Well, if you like that feeling of isolation but find it hard to take the time off for weeks-long trips, then this is Nirvana.
Night one. Having visited the Discovery Centre I was armed with the local knowledge. It was off to The Sculptures/Dandry Gorge Aboriginal Reserve. Pleasantly surprised at not seeing another vehicle so far, I was greeted by a choice of 10 bush camps. All pretty-much private and embedded amongst native forest and with modern facilities nearby… this was a winner. The sense of quiet and nature was palpable. I really felt like I was the last person on Earth. The only sounds were of the native birds and the crackling of the fire at night. Awesome. An early wake-up in the swag and I headed on foot along the Sculpture Walk.
An easy 3km loop along an excellent walking track it takes you past some very fitting and wonderful local artwork along the lip of a gorge. The return of the loop actually takes you through the gorge itself. Although the gorge is mainly dry I’d have to say it was the highlight of an incredible walk. It’s not every day you get to walk through an ancient river canyon with impressive cliffs. I was really starting to dig this place emotionally. And I was starting to feel the spirits of times past.
Having to move on for camp two, I managed to hook up with a tour of the Sandstone Caves. Normally I don’t really like tours; they can take three hours out of your day when you can actually see it all in about 30 minutes… but this was about to change for me. Closed off for a few months after bushfires in Dec ’15 the caves were locked off, only open for touring with a guide during the school holidays. Bugger. Well I wanted to see these caves and this is where I met a local Ranger (and our guide), Dave.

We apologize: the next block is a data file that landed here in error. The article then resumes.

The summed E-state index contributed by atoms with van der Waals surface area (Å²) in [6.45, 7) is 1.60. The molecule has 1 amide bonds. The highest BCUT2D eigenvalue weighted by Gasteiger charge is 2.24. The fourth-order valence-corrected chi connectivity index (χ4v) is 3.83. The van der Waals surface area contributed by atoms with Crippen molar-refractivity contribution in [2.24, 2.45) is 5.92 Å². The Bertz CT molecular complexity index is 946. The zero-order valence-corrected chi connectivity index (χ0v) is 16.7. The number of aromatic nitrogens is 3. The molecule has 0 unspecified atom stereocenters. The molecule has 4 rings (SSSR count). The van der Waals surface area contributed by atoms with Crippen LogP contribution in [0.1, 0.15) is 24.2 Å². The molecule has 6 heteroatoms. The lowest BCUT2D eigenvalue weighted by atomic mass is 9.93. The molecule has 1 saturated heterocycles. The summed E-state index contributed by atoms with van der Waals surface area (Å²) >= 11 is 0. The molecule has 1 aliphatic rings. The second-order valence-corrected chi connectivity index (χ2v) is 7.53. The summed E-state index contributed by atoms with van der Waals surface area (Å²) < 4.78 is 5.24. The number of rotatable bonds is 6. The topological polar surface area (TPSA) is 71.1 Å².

Dave has strong Indigenous ties and the next three hours of my life were completely enriched. I learnt more about our environment and how it was managed and enjoyed in the past than I did in all of my 12 years of schooling. Maybe there should be a ‘bush school’ for people like me… are ya free, Dave?
So having learnt that in 30-plus years of camping I still had a lot to learn (it has been done for over 28,000 years without the 4X4s and gear), I was still very happy, weirdly so. And the caves are amazing, by the way. Anyway it was a short hop to my next camp, night two at the ‘Salt Caves’. Talk about isolated bliss. I actually met up with a bloke towing an off-road camper but apart from that I only saw a couple of other vehicles. Deciding to share a campfire and company with this fella, we had the pick of three campsites. Salt Caves, despite the obvious salt caves, has one very excellent feature – despite possibly ruining the ‘one with nature’ feel.
A tall metal tower now stands where once there was number of successive wooden fire watchtowers. This could perhaps be the best man-made place in Australia to observe sunrise and sunset. Overlooking a vast dense forest of native timber to a very distant horizon was simply sensational. The pictures do not lie. Honestly this is one of the ‘must visit’ places in Australia. Yes, it’s THAT good. Get up on that tower at sunrise or sunset and your problems will melt away. It is a place of reflection and joy and I cannot describe the feeling with words… just do it and see for yourself.
Having the tower experience on top of the previous two days in The Pilliga got me thinking abut how good it is to love off-roading and enjoying our bush. Sadly it was time for me to go on another adventure to tell you about, but The Pilliga experience has changed me for the better. It may well be one of the last close-at-hand ‘Outback’ experiences you can enjoy.